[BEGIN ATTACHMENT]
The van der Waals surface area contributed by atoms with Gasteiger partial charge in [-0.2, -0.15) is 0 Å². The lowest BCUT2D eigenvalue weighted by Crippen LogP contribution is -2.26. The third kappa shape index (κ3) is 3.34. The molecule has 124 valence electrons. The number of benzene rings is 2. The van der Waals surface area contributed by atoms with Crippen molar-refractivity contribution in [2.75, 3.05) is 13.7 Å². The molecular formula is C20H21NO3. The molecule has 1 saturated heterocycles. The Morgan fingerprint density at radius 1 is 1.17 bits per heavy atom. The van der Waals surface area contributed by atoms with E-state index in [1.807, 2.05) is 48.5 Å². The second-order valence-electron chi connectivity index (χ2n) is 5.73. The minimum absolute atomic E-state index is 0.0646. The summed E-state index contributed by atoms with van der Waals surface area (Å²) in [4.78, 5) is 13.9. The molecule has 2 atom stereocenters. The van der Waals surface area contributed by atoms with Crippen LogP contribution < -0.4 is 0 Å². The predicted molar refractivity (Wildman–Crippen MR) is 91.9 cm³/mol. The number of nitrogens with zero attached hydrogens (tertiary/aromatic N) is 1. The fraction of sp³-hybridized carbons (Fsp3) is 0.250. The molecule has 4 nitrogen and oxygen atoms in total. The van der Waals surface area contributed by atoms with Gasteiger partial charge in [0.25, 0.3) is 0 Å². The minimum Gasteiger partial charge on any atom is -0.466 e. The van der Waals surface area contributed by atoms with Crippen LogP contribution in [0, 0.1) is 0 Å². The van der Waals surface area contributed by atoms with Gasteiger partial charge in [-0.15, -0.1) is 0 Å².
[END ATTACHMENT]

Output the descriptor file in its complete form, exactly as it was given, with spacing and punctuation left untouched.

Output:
The van der Waals surface area contributed by atoms with Gasteiger partial charge in [-0.2, -0.15) is 0 Å². The lowest BCUT2D eigenvalue weighted by Crippen LogP contribution is -2.26. The third kappa shape index (κ3) is 3.34. The molecule has 124 valence electrons. The number of benzene rings is 2. The van der Waals surface area contributed by atoms with Crippen molar-refractivity contribution in [2.75, 3.05) is 13.7 Å². The molecular formula is C20H21NO3. The molecule has 1 saturated heterocycles. The Morgan fingerprint density at radius 1 is 1.17 bits per heavy atom. The van der Waals surface area contributed by atoms with E-state index in [1.807, 2.05) is 48.5 Å². The second-order valence-electron chi connectivity index (χ2n) is 5.73. The minimum absolute atomic E-state index is 0.0646. The summed E-state index contributed by atoms with van der Waals surface area (Å²) in [4.78, 5) is 13.9. The molecule has 2 atom stereocenters. The van der Waals surface area contributed by atoms with Crippen LogP contribution < -0.4 is 0 Å². The predicted molar refractivity (Wildman–Crippen MR) is 91.9 cm³/mol. The number of nitrogens with zero attached hydrogens (tertiary/aromatic N) is 1. The fraction of sp³-hybridized carbons (Fsp3) is 0.250. The molecule has 4 nitrogen and oxygen atoms in total. The van der Waals surface area contributed by atoms with Gasteiger partial charge in [0.25, 0.3) is 0 Å². The minimum Gasteiger partial charge on any atom is -0.466 e. The van der Waals surface area contributed by atoms with Crippen LogP contribution in [0, 0.1) is 0 Å². The van der Waals surface area contributed by atoms with Gasteiger partial charge in [-0.15, -0.1) is 0 Å².